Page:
Warren J. Ferguson, MD, a UMass Medical School correctional health expert, will discuss the integration of the criminal justice and health care systems to provide quality, cost-effective mental health care to justice-involved populations at AcademyHealth’s National Health Policy Conference Feb. 1 and 2 in Washington, D.C.
The Affordable Care Act and expansion of Medicaid has enabled individuals who have been involved with the criminal justice system to become eligible for health care coverage, which includes services for mental health and substance abuse. Dr. Ferguson and his fellow panelists will consider the opportunities and challenges of integrating the criminal justice and health care systems to provide those services.
Ferguson is professor and vice chair of Family Medicine and Community Health at UMass Medical School and director of academic programs for its Health and Criminal Justice Program. He is a national leader in correctional health, presenting at conferences and speaking to the news media about a nationwide effort to enroll prisoners in Medicaid to reduce costs and improve health care access.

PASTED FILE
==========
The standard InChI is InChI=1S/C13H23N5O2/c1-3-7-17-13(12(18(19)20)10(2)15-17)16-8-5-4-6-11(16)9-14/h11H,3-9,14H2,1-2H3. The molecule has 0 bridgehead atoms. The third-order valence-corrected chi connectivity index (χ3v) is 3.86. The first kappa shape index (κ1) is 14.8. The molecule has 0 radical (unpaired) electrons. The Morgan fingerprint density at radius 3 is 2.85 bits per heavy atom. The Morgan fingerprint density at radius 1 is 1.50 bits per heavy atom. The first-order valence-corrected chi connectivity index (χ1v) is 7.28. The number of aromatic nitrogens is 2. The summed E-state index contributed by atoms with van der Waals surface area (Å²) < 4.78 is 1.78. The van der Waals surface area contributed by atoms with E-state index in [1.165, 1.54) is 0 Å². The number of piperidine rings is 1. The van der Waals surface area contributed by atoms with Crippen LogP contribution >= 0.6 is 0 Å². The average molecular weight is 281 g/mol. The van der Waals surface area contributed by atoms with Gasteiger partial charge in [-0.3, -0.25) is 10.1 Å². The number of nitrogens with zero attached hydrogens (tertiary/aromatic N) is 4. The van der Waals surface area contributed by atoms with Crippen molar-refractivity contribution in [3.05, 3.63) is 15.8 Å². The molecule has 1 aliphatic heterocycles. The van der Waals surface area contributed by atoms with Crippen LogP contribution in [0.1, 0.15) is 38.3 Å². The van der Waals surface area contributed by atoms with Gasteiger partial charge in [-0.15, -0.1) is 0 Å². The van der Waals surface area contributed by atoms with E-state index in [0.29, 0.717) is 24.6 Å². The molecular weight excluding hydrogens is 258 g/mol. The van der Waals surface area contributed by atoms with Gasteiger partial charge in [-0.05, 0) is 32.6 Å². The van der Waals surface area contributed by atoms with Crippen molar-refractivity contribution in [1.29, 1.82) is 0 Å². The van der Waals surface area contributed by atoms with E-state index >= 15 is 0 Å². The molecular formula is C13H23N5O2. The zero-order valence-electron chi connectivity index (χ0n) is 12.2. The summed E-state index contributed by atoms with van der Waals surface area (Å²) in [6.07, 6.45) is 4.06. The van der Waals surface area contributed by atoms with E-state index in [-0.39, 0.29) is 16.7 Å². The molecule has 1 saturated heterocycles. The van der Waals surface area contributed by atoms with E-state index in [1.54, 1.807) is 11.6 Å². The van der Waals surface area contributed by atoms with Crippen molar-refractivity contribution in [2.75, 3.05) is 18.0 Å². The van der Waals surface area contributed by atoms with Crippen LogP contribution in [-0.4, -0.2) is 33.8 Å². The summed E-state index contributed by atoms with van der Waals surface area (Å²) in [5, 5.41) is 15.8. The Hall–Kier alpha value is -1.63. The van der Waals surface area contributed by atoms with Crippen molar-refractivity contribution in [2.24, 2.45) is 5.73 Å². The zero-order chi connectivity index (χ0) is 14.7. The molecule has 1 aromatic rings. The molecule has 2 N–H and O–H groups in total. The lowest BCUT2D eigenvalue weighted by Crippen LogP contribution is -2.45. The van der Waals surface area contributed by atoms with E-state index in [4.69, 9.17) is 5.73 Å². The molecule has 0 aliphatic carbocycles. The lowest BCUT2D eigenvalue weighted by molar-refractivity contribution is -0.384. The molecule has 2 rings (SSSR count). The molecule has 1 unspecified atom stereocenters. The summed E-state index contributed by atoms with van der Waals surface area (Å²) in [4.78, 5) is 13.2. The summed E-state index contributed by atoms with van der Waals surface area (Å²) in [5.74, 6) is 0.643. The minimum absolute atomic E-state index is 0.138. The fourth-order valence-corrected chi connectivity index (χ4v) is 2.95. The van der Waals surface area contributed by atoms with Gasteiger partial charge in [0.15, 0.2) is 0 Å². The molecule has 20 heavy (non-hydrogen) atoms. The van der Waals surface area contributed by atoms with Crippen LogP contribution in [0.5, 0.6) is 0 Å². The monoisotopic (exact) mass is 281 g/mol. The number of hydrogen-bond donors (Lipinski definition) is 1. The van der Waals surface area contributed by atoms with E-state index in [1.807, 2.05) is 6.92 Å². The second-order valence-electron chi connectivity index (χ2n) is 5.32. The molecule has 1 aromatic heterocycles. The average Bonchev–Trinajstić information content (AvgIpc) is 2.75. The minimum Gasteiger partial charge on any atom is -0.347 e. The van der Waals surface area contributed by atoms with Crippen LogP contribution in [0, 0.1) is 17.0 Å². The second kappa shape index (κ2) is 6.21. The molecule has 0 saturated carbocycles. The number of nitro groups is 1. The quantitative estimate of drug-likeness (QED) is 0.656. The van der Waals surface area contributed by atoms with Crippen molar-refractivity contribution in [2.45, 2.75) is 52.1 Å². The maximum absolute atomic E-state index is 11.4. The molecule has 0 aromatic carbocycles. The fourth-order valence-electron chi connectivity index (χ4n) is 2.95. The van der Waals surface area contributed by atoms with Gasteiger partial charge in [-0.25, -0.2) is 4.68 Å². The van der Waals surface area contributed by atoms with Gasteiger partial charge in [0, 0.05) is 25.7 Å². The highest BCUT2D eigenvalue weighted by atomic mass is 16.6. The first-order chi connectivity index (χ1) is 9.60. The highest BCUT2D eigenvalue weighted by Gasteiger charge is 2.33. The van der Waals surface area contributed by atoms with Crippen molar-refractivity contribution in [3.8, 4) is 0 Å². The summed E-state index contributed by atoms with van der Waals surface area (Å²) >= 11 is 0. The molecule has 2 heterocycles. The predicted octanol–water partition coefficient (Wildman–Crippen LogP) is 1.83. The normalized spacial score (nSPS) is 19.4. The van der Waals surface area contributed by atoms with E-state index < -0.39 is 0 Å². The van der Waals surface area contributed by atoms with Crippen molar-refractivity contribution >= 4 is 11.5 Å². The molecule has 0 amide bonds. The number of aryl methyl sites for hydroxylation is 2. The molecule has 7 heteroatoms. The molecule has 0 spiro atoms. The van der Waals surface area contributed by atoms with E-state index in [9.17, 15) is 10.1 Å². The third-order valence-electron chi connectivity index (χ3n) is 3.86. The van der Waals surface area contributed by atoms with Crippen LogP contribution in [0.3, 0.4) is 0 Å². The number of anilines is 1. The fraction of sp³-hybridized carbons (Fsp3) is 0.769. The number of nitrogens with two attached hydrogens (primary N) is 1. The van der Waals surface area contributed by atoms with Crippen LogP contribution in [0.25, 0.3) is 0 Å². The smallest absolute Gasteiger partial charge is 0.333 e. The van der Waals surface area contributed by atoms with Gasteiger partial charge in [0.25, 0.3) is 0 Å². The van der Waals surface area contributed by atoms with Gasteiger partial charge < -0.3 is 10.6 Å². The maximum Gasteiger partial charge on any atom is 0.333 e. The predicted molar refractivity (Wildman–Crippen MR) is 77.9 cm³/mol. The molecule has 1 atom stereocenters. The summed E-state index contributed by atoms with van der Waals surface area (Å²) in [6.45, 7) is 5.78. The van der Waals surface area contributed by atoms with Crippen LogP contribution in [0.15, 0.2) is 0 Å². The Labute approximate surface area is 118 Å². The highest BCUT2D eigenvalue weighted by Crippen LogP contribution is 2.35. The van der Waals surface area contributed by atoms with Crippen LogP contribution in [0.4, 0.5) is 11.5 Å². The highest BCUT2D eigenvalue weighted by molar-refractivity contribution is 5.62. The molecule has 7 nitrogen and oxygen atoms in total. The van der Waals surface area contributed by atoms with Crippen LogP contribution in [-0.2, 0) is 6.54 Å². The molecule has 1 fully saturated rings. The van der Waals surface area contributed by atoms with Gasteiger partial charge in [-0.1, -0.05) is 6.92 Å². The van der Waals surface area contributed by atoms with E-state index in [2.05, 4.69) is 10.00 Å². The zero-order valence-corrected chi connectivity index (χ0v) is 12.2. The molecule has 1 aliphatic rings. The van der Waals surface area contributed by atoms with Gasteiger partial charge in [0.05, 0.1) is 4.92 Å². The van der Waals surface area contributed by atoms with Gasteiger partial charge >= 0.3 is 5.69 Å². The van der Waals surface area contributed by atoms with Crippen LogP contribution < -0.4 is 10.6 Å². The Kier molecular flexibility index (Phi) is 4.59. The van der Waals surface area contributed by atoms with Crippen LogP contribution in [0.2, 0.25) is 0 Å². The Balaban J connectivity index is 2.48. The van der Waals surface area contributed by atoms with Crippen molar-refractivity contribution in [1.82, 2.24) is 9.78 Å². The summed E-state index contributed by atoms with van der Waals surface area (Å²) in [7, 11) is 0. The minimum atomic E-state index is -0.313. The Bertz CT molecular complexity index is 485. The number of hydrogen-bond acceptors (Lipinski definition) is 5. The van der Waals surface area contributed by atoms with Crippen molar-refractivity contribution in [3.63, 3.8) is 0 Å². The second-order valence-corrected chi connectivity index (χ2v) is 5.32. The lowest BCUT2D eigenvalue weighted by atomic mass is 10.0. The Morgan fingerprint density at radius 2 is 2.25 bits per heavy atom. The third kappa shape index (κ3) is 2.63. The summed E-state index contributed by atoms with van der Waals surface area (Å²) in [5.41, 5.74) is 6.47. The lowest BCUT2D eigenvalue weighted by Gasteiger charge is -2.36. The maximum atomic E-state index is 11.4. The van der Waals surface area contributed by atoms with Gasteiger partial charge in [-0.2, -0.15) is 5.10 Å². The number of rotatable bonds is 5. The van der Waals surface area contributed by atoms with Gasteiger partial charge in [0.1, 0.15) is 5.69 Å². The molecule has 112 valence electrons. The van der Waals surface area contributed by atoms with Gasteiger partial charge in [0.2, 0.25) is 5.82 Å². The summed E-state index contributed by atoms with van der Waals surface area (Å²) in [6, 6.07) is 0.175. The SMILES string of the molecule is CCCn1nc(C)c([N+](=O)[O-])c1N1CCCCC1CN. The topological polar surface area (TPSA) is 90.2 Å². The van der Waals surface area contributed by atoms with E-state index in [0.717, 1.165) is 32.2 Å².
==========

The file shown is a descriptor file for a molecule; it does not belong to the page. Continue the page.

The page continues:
Massachusetts began enrolling inmates in MassHealth, the state’s Medicaid program, in 2007 when the state reformed its health care system. A study co-authored by Ferguson revealed that when former inmates were enrolled in MassHealth they used medical and behavioral health services more than other MassHealth members. The Massachusetts program calls for prisoners to be signed up for MassHealth before release and helps them find health care providers and clinics.
The AcademyHealth discussion by Ferguson, Robynn Cox of the University of Southern California and Homer Venters of New York City Health & Hospitals will be from 2:45 to 4:15 p.m. Feb. 1. Gabrielle de la Gueronniere of the Legal Action Center will be the moderator.
The Health and Criminal Justice Program, a unit within UMass Medical School’s Commonwealth Medicine division, focuses on research and scholarship; education; and service and consulting. It also runs the Academic Consortium on Criminal Justice Health, which hosts an international, interdisciplinary, peer-reviewed conference annually on criminal justice health and health policy.
The program manages contracts to provide health services for the Federal Bureau of Prisons’ Federal Medical Centers in Devens, Massachusetts, and Butner, North Carolina, as well as its Federal Correctional Institutions in Ray Brook, New York, and Berlin, New Hampshire.